What happens during surgery?

The sternum (or breast bone) will be taken down with an incision (a very neat and straight, flat, faded result will be the ultimate look), the tissues divided through to the sternum which will be opened using an oscillating saw and retracted, so there is easy access to the heart. The heart has a cover called the pericardium, which is cut through and the heart is then operated on. At the completion of the procedure, the sternum is reapproximated with stainless steel wires, which remain in place and are not removed in the future.

What happens after surgery?

Heart surgery patients will spend the first night in the intensive care unit followed by 3-4 nights in the normal cardiac ward. Afterwards patients have the option of being discharged to cardiac rehabilitation for assist in their recovery. It generally takes three months to fully recover from heart surgery. Some patients will return to work in six weeks. Mr Pick will discuss resuming driving, heavy lifting and other activities at the post operative visit which takes place four weeks after the procedure.

More About Heart Valve Surgery

Heart valves fail or deteriorate with age, among other factors, and can calcify, become stiff or not fit as tightly as they need in order to function. Sometimes the valve can be repaired, in some circumstances the valve is beyond repair and needs replacement.

When a valve isn’t functioning the blood doesn’t flow in the direction it is supposed to entirely; when blood retreats in the direction of its origin, it is called regurgitation. Regurgitation can put pressure on the ventricle pumping the blood, due to increased volume, which over time can enlarge and damage the ventricle. Stiffness of the cusps of the valve is called stenosis. This prevents a coordinated, fluid functioning of the valve.

Valve Options for Replacement:

  • Bioprosthetic: These valves come from animals or humans (a tissue bank); they are processed to minimise rejection. The advantage of bioprosthetic valves is that there is no need for anticoagulation therapy in the future (eg. Warfarin). There could possibly be a need for reoperation in the future, as bioprosthetic valves have a lifespan.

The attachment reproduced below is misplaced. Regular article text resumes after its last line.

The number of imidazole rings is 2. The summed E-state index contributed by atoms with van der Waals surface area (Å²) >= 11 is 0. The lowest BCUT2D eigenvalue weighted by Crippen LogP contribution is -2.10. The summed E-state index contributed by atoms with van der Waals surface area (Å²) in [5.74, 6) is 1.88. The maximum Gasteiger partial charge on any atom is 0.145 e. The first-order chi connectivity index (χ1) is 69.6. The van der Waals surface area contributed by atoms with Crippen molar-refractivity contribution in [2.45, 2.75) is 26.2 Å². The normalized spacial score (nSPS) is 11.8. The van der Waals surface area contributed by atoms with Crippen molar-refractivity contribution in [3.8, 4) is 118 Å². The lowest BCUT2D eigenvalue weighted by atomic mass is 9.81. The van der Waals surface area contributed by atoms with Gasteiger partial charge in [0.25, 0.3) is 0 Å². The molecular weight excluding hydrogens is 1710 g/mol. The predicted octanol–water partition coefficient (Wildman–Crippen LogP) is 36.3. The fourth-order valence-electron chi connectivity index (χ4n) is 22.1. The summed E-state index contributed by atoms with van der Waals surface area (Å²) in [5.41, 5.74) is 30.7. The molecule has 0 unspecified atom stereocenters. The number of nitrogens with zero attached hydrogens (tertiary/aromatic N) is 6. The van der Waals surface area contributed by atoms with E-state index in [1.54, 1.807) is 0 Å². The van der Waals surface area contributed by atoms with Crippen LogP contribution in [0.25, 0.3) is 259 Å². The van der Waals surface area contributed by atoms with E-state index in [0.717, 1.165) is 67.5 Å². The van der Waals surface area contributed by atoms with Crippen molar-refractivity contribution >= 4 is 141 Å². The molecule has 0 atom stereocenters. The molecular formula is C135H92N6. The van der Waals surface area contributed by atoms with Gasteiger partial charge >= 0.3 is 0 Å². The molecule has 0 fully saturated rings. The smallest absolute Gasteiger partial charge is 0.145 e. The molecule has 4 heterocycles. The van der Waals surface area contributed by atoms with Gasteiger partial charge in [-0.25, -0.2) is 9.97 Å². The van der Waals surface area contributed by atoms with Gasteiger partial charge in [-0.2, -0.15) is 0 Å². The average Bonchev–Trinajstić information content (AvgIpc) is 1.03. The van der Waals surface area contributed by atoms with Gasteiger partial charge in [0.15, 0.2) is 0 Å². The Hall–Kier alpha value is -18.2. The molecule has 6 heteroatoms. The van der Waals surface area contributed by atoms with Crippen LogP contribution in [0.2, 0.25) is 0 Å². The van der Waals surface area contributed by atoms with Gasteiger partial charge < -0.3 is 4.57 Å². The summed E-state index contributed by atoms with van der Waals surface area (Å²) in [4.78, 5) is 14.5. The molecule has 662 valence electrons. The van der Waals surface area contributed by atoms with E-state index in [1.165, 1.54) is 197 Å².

• Biomechanical: These valves are man made, and require some form of anticoagulation in the future. The benefit of these valves is they do not need replacement in the future.

The balance of advantages vs. disadvantages of a bioprosthetic and biomechanical valve will be discussed with the patient at their preoperative consultation. Mr Pick will make a recommendation after consideration of the patient’s opinions and preferences.

What is a Valve Repair?

The valve component of the heart is made up of the valve, and the annulus, which is where the valve attaches to the ventricle in the case of the mitral and tricuspid valve, and to the aorta in the case of the aortic valve. Valves have cusps which open and close, controlling the flow of blood in one direction. Sometimes the cusps need revising (trimming and suturing) to tighten them up, so they don’t leak when the valve is closed. The annulus can become slack and not perform the opening and closing effectively; in this case an annuloplasty band can be placed around the annulus, to repair the function of the annulus. The mitral and tricuspid valves are attached to the corresponding ventricles with string like structures called chordae, which attach to papillary muscles. The chordae can be replaced with a cord that resuspends the valve to the ventricle, correcting the problem. Mr Pick will discuss the nature of your valve repair at the preoperative visit.

How is valve repair/replacement performed?

The patient is placed on bypass and a sternotomy is performed. In certain circumstances, the valve repair is done minimally invasively (in the case of mitral and aortic valves). This obviates the need for a sternotomy, and the incision is a thoracotomy, which is a small incision through the ribs. The advantage is a less invasive procedure, with less down time for recovery.